8. Cheers for the link Tim, some good images on there.

  9. That was such a good idea to write on the history of that building ;) See you maybe in Brdx, I'm also ridding a bike in this city.

  10. Please have a look here ! >>
    My forum talks about many unknown locations during world war 2 !
    That is Urban Archeology !!

    Best regards


    1. Thanks Erwan, it looks like a fantastic resource and I will be signing up!

  11. I have just visited these u boat pens in mid October 2013. The whole area is about to be redeveloped and billboards with areil artists diagrams are already up in the area. They depict a massive rooftop garden with trees!. A welcome change as the buildings are as ugly as they are impressive in size. My father was in the navy during the Atlantic war. It gave me the creeps just looking at the place.

    1. It is a sinister sight but, absolutely, over the coming years the place will change radically. The first swish new residences are already going up...

  12. Last year I visited this place. Underwater Base is one of five bases built on the Atlantic coast to house fleets of submarines U-boats during the Second World War. Its construction by the German occupation forces began in 1941 and ended in 1943. This gigantic bunker is organized into eleven interconnected by an internal street alveoli. The set covers an area of 43,000 m2. thanks for sharing! ~ Ketty H.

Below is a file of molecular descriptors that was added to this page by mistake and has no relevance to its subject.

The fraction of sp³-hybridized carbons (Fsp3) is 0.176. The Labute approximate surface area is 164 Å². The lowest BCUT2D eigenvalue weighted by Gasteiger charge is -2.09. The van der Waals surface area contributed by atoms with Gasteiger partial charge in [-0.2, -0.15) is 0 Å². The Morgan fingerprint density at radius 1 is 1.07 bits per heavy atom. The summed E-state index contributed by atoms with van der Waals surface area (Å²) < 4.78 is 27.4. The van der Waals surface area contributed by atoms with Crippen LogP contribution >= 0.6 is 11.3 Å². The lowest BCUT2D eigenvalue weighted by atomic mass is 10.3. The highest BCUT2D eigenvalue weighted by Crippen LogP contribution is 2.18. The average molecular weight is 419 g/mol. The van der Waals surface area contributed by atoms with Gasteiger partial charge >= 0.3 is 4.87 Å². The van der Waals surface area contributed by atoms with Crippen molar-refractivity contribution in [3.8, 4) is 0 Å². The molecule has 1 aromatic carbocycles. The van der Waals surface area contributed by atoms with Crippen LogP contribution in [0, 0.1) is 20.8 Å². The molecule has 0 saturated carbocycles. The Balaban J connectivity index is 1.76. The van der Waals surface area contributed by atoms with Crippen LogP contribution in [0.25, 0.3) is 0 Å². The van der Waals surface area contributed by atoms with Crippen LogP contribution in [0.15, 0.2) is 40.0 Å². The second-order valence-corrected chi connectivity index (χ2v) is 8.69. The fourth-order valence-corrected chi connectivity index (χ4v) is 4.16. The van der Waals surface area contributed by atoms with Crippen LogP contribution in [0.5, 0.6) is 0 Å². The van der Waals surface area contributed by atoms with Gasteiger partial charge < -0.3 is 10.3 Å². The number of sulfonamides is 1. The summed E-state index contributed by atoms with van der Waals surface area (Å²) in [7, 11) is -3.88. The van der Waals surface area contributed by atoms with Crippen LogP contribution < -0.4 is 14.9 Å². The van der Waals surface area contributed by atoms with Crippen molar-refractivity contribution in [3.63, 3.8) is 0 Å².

13. I went to the Georges Rousse exhibition there the other weekend, there's a weird boat filled with old teddies anchored just away from the building, close enough to see but not really understand. Do you know anything about his!? Very creepy.

  14. Why would it have been built with Spanish and Portuguese prisoners of war? Neither of those countries took part in World War Two, and if they had it would have been on the German side.